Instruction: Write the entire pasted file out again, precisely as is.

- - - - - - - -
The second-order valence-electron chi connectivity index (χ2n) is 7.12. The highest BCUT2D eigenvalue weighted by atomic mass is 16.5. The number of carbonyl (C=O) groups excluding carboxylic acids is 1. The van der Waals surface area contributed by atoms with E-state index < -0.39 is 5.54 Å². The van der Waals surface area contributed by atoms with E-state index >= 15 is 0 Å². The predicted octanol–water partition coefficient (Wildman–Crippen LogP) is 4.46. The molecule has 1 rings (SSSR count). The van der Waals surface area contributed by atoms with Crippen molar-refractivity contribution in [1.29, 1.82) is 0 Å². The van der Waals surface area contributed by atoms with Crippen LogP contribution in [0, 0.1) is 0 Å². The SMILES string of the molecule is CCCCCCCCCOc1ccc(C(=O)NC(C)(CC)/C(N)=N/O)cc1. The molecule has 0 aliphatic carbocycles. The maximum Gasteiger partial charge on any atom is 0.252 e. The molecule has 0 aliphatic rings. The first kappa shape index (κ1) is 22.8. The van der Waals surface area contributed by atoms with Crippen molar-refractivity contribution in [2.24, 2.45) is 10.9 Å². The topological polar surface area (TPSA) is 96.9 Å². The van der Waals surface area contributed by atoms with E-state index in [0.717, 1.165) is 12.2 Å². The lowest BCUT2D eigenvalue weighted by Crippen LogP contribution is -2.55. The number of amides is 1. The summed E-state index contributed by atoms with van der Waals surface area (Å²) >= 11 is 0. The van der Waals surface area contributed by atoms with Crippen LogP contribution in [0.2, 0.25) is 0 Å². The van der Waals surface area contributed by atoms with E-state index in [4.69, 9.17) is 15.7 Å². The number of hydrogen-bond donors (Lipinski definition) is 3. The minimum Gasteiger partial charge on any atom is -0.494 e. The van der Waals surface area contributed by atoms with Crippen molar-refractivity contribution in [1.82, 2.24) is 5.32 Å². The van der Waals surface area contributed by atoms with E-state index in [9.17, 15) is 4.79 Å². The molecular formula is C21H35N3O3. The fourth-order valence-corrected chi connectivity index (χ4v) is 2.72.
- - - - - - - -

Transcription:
The second-order valence-electron chi connectivity index (χ2n) is 7.12. The highest BCUT2D eigenvalue weighted by atomic mass is 16.5. The number of carbonyl (C=O) groups excluding carboxylic acids is 1. The van der Waals surface area contributed by atoms with E-state index < -0.39 is 5.54 Å². The van der Waals surface area contributed by atoms with E-state index >= 15 is 0 Å². The predicted octanol–water partition coefficient (Wildman–Crippen LogP) is 4.46. The molecule has 1 rings (SSSR count). The van der Waals surface area contributed by atoms with Crippen molar-refractivity contribution in [1.29, 1.82) is 0 Å². The van der Waals surface area contributed by atoms with Crippen LogP contribution in [0, 0.1) is 0 Å². The SMILES string of the molecule is CCCCCCCCCOc1ccc(C(=O)NC(C)(CC)/C(N)=N/O)cc1. The molecule has 0 aliphatic carbocycles. The maximum Gasteiger partial charge on any atom is 0.252 e. The molecule has 0 aliphatic rings. The first kappa shape index (κ1) is 22.8. The van der Waals surface area contributed by atoms with Crippen molar-refractivity contribution in [2.24, 2.45) is 10.9 Å². The topological polar surface area (TPSA) is 96.9 Å². The van der Waals surface area contributed by atoms with E-state index in [0.717, 1.165) is 12.2 Å². The lowest BCUT2D eigenvalue weighted by Crippen LogP contribution is -2.55. The number of amides is 1. The summed E-state index contributed by atoms with van der Waals surface area (Å²) >= 11 is 0. The van der Waals surface area contributed by atoms with Crippen LogP contribution in [0.2, 0.25) is 0 Å². The van der Waals surface area contributed by atoms with E-state index in [4.69, 9.17) is 15.7 Å². The number of hydrogen-bond donors (Lipinski definition) is 3. The minimum Gasteiger partial charge on any atom is -0.494 e. The van der Waals surface area contributed by atoms with Crippen molar-refractivity contribution in [1.82, 2.24) is 5.32 Å². The van der Waals surface area contributed by atoms with E-state index in [9.17, 15) is 4.79 Å². The molecular formula is C21H35N3O3. The fourth-order valence-corrected chi connectivity index (χ4v) is 2.72.